George Bowling in Coming Up For Air seems to constantly be preoccupied with the potential onset of war. He’s always thinking about what the world will be like when bombs start raining from the sky and society is forced to change. He expresses much distaste towards the way society and the world has changed thus far – he feels that people have become disassociated from each other and disconnected, and that the world has become commercialized. He does not, however, seem to have much opinion or knowledge for the political atmosphere – this is not due to him being uneducated, however, but rather that he just does not care. Even his one stint with political involvement when he joined the military forces was spent distanced from actual fighting and the actual ideologies/reasons for there even being a war in the first place. All Bowling seems to be concerned with is a kind of blissful ignorance that one feels when they are young. This is a time when one feels like they cannot be touched by the world and one’s reality is as far as your home, your school, and where you play. It is a naïve attitude to take and Bowling comes to realize this when he goes back to his hometown to find that it too has changed. His hometown does not exist in a vacuum in time and also has been touched by historical processes of change. It has become modernized and developed. It is not immune to the touch of war and political tension, as noted by the fact that a bomb fell in its midst. This novel depicts the conflict with wanting to be inside the whale when we are all in fact outside the whale. As Rushdie put it, ours is a “whaleless world… without quiet corners, [and] there can be no easy escapes from history, from hullabaloo, from terrible, unquiet fuss.” (Rushdie 101) As much as Orwell himself might want to escape the political reality, he cannot, and that is why we see him continue to write.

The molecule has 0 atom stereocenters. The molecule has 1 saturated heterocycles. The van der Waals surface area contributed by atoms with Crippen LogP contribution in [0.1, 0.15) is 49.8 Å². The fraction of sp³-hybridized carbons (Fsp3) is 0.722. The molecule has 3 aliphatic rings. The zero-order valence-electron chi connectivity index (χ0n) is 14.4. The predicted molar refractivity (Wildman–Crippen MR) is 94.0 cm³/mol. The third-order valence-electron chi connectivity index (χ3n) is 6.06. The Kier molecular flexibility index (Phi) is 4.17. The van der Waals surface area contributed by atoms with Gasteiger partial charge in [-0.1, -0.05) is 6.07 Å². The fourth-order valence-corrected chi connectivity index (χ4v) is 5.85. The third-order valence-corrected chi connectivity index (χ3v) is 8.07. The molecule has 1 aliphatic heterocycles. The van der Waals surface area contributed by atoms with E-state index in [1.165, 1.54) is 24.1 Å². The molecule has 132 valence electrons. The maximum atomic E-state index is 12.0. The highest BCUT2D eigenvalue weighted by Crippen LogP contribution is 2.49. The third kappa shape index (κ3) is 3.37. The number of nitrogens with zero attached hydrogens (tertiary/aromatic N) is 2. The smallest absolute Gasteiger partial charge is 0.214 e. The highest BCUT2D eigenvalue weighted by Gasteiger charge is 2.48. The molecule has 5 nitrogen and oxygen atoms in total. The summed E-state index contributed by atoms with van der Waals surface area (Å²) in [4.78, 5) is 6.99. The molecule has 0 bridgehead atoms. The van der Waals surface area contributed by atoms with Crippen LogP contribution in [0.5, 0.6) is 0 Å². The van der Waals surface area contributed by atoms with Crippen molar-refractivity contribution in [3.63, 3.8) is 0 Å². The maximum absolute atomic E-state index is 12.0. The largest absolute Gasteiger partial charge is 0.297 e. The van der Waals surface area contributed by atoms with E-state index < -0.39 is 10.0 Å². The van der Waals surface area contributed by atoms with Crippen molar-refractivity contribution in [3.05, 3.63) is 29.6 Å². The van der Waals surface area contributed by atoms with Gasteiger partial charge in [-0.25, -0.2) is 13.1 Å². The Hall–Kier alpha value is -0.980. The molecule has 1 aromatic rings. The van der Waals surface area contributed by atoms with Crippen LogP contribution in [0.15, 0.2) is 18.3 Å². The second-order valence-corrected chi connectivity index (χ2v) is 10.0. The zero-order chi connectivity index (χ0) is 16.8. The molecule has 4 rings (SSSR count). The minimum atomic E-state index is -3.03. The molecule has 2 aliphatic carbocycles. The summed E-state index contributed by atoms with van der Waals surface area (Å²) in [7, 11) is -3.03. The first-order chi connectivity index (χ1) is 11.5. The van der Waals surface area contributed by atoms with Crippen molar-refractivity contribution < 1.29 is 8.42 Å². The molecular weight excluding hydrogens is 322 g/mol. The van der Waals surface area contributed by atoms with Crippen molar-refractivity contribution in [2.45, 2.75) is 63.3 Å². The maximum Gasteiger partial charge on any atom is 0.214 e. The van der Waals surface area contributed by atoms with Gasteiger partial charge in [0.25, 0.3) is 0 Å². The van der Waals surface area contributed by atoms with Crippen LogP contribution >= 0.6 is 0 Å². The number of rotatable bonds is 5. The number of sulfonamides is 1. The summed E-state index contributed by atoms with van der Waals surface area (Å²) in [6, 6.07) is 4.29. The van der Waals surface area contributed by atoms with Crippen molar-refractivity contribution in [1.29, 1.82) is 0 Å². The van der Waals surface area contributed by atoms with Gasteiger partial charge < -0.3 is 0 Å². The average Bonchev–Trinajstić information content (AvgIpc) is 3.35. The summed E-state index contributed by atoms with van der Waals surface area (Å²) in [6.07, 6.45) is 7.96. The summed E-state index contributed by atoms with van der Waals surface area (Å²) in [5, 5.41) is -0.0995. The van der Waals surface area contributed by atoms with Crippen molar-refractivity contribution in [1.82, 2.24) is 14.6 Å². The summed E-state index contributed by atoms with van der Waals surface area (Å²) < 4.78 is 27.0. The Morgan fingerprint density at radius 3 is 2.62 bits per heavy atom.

Categories: Inside the Whale

Considering Orwell and Inside the Whale

November 13, 2011 · Leave a Comment

During our class discussion about the historical and political context of Orwell’s essay Inside the Whale, we also discussed the inconsistencies in Orwell’s works. While Orwell had made claim in his essay Why I Write published in 1946 that “what I have most wanted to do is to make political writing into an art” (Why I Write), he negates the writer’s political responsibility in Inside the Whale, which was published six year earlier. Furthermore, most of his works, both fiction and non-fiction, are for the most part self-consciously political. However, I think that one can understand the trajectory of Orwell’s literary canon when one considers the problem of language that Orwell continued to struggle with throughout his entire career.